Lay My Burden Down: A Folk History of Slavery

By B. A. Botkin | Go to book overview

PART FOUR
A War among the White Folks

The white folks went off to the war. They said they could whup, but the Lord said, "No," and they didn't whup. They went off laughing, and many were soon crying, and many did not come back. The Yankees come through. They took what they wanted, killed the stock, stole the horses, poured out the 'lasses, and cut up a lot of meanness. But most of 'em is dead and gone now. No matter whether they were Southern white folks or Northern white folks, they is dead now.

For the slave, time was divided into "before the war" and "after the war." The "Freedom War" was preluded by strange portents—falling stars, a "great comet," and the "elements all red as blood." These signs of coming doom fitted into the pattern of a divine punishment visited upon the South for the sins of slavery. "I often think that the system of paterollers and bloodhounds did more to bring on the war and the wrath of the Lord than anything else."

Besides the signs in the heavens, there were other indications that slavery was dying and that in the final death agony many thousands on both sides would "wade knee deep in blood and die first." The South itself was divided. Some were for humanizing slavery; others wanted it abolished, like the Reverend Dickey, who was expelled from the church and forced to leave the state for preaching freedom for the slaves. Another preacher, a Baptist, had "been taught that it was all right to have slaves and treat them like he want to, but he been taught it was sinful to go fight and kill to keep them, and he lived up to what he been taught." Miss Lucy's boy "lay out in the woods all time. He say no need in him gitting shot up and killed. He say let the slaves be free."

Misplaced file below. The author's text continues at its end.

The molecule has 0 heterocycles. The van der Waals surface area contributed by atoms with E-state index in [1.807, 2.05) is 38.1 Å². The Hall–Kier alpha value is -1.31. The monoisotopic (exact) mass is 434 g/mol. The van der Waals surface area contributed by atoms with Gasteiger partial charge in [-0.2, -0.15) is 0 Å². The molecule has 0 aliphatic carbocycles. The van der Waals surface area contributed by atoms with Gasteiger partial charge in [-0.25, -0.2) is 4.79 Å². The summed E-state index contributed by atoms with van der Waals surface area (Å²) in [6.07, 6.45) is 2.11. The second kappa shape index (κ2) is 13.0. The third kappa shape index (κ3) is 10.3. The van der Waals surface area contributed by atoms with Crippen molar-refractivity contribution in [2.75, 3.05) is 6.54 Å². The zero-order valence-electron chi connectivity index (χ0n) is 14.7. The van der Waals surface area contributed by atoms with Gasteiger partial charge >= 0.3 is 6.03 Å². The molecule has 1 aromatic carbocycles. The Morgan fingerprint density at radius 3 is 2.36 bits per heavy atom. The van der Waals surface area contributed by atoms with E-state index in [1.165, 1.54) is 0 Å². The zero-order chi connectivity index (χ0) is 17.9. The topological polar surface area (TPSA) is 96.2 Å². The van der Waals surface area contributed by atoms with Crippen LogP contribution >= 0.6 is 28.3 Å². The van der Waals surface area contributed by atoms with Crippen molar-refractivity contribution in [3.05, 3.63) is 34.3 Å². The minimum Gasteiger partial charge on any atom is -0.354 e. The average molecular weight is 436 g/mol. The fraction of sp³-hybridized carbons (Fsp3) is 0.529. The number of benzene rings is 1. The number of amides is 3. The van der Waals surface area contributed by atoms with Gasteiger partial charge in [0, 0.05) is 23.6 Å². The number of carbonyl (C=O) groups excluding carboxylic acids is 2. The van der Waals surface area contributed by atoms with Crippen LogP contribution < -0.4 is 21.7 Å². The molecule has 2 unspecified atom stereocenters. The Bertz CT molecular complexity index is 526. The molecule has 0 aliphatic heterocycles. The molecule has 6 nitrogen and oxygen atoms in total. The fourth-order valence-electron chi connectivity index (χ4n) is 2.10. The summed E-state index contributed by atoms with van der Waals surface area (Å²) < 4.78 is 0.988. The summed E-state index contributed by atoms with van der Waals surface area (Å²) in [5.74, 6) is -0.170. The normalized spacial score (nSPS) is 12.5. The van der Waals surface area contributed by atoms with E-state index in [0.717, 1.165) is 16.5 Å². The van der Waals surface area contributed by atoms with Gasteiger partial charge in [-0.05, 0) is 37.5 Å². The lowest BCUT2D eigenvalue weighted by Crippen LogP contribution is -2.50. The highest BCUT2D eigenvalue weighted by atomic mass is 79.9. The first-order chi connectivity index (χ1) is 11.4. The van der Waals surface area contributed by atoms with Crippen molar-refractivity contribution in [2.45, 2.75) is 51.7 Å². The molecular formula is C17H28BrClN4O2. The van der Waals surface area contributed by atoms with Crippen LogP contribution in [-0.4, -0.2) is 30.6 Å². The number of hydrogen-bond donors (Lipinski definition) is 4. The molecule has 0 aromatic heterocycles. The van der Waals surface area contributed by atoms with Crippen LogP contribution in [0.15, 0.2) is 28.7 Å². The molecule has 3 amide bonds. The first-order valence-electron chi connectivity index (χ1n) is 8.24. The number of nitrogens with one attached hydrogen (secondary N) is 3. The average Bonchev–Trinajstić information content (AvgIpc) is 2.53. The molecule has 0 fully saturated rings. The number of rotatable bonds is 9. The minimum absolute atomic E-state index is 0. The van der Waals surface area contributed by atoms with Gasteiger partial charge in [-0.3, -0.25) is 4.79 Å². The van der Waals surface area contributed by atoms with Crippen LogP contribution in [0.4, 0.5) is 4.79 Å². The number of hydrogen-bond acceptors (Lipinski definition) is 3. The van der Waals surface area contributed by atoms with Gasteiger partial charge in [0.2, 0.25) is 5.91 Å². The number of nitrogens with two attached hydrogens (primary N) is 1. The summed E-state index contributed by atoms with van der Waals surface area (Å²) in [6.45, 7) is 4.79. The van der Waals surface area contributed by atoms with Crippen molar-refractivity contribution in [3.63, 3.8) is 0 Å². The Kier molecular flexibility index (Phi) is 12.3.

Similarly, the slaves were divided in their attitude toward the Yankees. Some, in their ignorance and credulousness, had been deceived and intimidated (under threat of punishment or death for giving aid and comfort to the enemy) into fearing the invaders as devils and oppressors, with horns on their head and one eye in the middle of their forehead. Most of the slaves, however, welcomed

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Lay My Burden Down: A Folk History of Slavery
Table of contents

Table of contents

  • Lay My Burden Down - A Folk History of Slavery *
  • Preface vii
  • Introduction ix
  • Table of Contents xv
  • Part One - Mother Wit 1
  • Part Two - Long Remembrance 59
  • Part Three - From Can to Can'T 137
  • Part Four - A War among the White Folks 191
  • Part Five - All I Know about Freedom 221
  • List of Informants and Interviewers 271
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